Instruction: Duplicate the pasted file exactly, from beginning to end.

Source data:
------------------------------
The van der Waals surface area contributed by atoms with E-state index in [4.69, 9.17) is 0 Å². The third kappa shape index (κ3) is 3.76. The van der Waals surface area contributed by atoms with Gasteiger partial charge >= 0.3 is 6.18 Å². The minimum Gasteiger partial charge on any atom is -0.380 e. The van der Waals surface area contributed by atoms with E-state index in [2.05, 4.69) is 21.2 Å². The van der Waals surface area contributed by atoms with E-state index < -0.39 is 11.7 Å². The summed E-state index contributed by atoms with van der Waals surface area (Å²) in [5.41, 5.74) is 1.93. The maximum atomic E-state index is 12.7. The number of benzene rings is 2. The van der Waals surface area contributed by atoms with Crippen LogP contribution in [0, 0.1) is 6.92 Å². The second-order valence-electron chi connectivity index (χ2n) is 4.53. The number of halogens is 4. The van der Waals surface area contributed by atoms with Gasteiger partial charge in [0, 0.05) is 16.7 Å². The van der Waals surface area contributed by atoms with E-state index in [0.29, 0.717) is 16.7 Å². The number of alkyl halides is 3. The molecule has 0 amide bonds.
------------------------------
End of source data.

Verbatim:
The van der Waals surface area contributed by atoms with E-state index in [4.69, 9.17) is 0 Å². The third kappa shape index (κ3) is 3.76. The van der Waals surface area contributed by atoms with Gasteiger partial charge >= 0.3 is 6.18 Å². The minimum Gasteiger partial charge on any atom is -0.380 e. The van der Waals surface area contributed by atoms with E-state index in [2.05, 4.69) is 21.2 Å². The van der Waals surface area contributed by atoms with E-state index < -0.39 is 11.7 Å². The summed E-state index contributed by atoms with van der Waals surface area (Å²) in [5.41, 5.74) is 1.93. The maximum atomic E-state index is 12.7. The number of benzene rings is 2. The van der Waals surface area contributed by atoms with Crippen LogP contribution in [0, 0.1) is 6.92 Å². The second-order valence-electron chi connectivity index (χ2n) is 4.53. The number of halogens is 4. The van der Waals surface area contributed by atoms with Gasteiger partial charge in [0, 0.05) is 16.7 Å². The van der Waals surface area contributed by atoms with E-state index in [0.29, 0.717) is 16.7 Å². The number of alkyl halides is 3. The molecule has 0 amide bonds.